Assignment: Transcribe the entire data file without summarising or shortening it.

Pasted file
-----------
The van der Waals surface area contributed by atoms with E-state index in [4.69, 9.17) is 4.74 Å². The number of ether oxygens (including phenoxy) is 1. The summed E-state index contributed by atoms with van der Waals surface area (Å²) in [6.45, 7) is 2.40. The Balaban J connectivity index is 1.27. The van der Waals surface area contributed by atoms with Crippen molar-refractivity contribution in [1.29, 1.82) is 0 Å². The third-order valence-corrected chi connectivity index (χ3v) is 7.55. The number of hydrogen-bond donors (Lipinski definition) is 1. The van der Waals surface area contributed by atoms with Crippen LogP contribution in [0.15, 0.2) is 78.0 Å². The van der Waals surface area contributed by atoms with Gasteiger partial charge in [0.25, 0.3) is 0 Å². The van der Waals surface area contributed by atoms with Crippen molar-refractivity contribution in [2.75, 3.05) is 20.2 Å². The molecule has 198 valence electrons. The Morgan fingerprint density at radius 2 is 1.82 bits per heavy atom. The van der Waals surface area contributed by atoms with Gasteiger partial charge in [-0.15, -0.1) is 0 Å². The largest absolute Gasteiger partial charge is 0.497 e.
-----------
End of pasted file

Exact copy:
The van der Waals surface area contributed by atoms with E-state index in [4.69, 9.17) is 4.74 Å². The number of ether oxygens (including phenoxy) is 1. The summed E-state index contributed by atoms with van der Waals surface area (Å²) in [6.45, 7) is 2.40. The Balaban J connectivity index is 1.27. The van der Waals surface area contributed by atoms with Crippen molar-refractivity contribution in [1.29, 1.82) is 0 Å². The third-order valence-corrected chi connectivity index (χ3v) is 7.55. The number of hydrogen-bond donors (Lipinski definition) is 1. The van der Waals surface area contributed by atoms with Crippen LogP contribution in [0.15, 0.2) is 78.0 Å². The van der Waals surface area contributed by atoms with Gasteiger partial charge in [0.25, 0.3) is 0 Å². The van der Waals surface area contributed by atoms with Crippen molar-refractivity contribution in [2.75, 3.05) is 20.2 Å². The molecule has 198 valence electrons. The Morgan fingerprint density at radius 2 is 1.82 bits per heavy atom. The van der Waals surface area contributed by atoms with Gasteiger partial charge in [-0.15, -0.1) is 0 Å². The largest absolute Gasteiger partial charge is 0.497 e.